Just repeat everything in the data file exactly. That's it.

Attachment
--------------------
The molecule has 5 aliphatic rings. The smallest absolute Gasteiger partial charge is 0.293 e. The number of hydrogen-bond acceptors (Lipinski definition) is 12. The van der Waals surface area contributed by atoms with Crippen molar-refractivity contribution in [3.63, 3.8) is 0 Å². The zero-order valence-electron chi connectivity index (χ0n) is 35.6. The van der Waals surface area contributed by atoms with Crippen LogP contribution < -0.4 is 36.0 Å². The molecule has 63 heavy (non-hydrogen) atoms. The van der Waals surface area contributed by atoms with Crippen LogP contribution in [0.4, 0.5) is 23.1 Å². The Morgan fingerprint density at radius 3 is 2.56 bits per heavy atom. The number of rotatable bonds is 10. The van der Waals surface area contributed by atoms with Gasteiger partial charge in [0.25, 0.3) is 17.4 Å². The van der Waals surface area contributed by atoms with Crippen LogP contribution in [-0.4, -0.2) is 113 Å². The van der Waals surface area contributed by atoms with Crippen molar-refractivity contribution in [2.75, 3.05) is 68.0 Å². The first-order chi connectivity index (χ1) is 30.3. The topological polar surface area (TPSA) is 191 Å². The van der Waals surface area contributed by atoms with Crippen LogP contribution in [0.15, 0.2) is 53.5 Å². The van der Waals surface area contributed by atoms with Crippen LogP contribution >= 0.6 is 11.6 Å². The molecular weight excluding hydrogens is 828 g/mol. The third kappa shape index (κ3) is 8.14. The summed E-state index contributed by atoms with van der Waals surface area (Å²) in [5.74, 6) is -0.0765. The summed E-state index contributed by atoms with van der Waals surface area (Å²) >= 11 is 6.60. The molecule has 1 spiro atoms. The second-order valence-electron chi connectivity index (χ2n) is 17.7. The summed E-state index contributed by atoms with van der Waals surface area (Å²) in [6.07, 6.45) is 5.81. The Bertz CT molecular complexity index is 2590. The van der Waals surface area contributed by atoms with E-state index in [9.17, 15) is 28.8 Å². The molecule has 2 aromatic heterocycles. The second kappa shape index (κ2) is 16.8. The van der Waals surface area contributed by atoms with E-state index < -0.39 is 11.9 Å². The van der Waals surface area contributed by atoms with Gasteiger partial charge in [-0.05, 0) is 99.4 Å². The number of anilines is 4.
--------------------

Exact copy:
The molecule has 5 aliphatic rings. The smallest absolute Gasteiger partial charge is 0.293 e. The number of hydrogen-bond acceptors (Lipinski definition) is 12. The van der Waals surface area contributed by atoms with Crippen molar-refractivity contribution in [3.63, 3.8) is 0 Å². The zero-order valence-electron chi connectivity index (χ0n) is 35.6. The van der Waals surface area contributed by atoms with Crippen LogP contribution < -0.4 is 36.0 Å². The molecule has 63 heavy (non-hydrogen) atoms. The van der Waals surface area contributed by atoms with Crippen LogP contribution in [0.4, 0.5) is 23.1 Å². The Morgan fingerprint density at radius 3 is 2.56 bits per heavy atom. The number of rotatable bonds is 10. The van der Waals surface area contributed by atoms with Gasteiger partial charge in [0.25, 0.3) is 17.4 Å². The van der Waals surface area contributed by atoms with Crippen LogP contribution in [-0.4, -0.2) is 113 Å². The van der Waals surface area contributed by atoms with Crippen molar-refractivity contribution in [2.75, 3.05) is 68.0 Å². The first-order chi connectivity index (χ1) is 30.3. The topological polar surface area (TPSA) is 191 Å². The van der Waals surface area contributed by atoms with Crippen LogP contribution in [0.15, 0.2) is 53.5 Å². The van der Waals surface area contributed by atoms with Crippen LogP contribution >= 0.6 is 11.6 Å². The molecular weight excluding hydrogens is 828 g/mol. The third kappa shape index (κ3) is 8.14. The summed E-state index contributed by atoms with van der Waals surface area (Å²) in [5.74, 6) is -0.0765. The summed E-state index contributed by atoms with van der Waals surface area (Å²) >= 11 is 6.60. The molecule has 1 spiro atoms. The second-order valence-electron chi connectivity index (χ2n) is 17.7. The summed E-state index contributed by atoms with van der Waals surface area (Å²) in [6.07, 6.45) is 5.81. The Bertz CT molecular complexity index is 2590. The van der Waals surface area contributed by atoms with E-state index in [9.17, 15) is 28.8 Å². The molecule has 2 aromatic heterocycles. The second kappa shape index (κ2) is 16.8. The van der Waals surface area contributed by atoms with E-state index < -0.39 is 11.9 Å². The van der Waals surface area contributed by atoms with Gasteiger partial charge in [-0.05, 0) is 99.4 Å². The number of anilines is 4.